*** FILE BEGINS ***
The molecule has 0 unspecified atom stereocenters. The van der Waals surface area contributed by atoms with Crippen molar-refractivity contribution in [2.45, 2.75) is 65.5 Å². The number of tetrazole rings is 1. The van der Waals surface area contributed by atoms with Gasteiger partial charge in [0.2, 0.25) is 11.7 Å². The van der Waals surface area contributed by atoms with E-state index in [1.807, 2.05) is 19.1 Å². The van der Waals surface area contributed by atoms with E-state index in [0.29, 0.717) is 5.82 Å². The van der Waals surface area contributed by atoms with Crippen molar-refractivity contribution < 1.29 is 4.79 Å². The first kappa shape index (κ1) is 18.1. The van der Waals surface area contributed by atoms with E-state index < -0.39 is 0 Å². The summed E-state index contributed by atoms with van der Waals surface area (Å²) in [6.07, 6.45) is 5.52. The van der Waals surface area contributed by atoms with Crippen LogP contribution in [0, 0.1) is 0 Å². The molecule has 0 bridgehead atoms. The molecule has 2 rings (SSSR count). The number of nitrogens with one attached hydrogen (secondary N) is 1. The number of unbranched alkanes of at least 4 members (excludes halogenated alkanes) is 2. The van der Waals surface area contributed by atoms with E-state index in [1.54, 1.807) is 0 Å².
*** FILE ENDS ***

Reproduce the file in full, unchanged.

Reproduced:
The molecule has 0 unspecified atom stereocenters. The van der Waals surface area contributed by atoms with Crippen molar-refractivity contribution in [2.45, 2.75) is 65.5 Å². The number of tetrazole rings is 1. The van der Waals surface area contributed by atoms with Gasteiger partial charge in [0.2, 0.25) is 11.7 Å². The van der Waals surface area contributed by atoms with E-state index in [1.807, 2.05) is 19.1 Å². The van der Waals surface area contributed by atoms with E-state index in [0.29, 0.717) is 5.82 Å². The van der Waals surface area contributed by atoms with Crippen molar-refractivity contribution < 1.29 is 4.79 Å². The first kappa shape index (κ1) is 18.1. The van der Waals surface area contributed by atoms with E-state index < -0.39 is 0 Å². The summed E-state index contributed by atoms with van der Waals surface area (Å²) in [6.07, 6.45) is 5.52. The van der Waals surface area contributed by atoms with Crippen LogP contribution in [0, 0.1) is 0 Å². The molecule has 0 bridgehead atoms. The molecule has 2 rings (SSSR count). The number of nitrogens with one attached hydrogen (secondary N) is 1. The number of unbranched alkanes of at least 4 members (excludes halogenated alkanes) is 2. The van der Waals surface area contributed by atoms with E-state index in [1.54, 1.807) is 0 Å².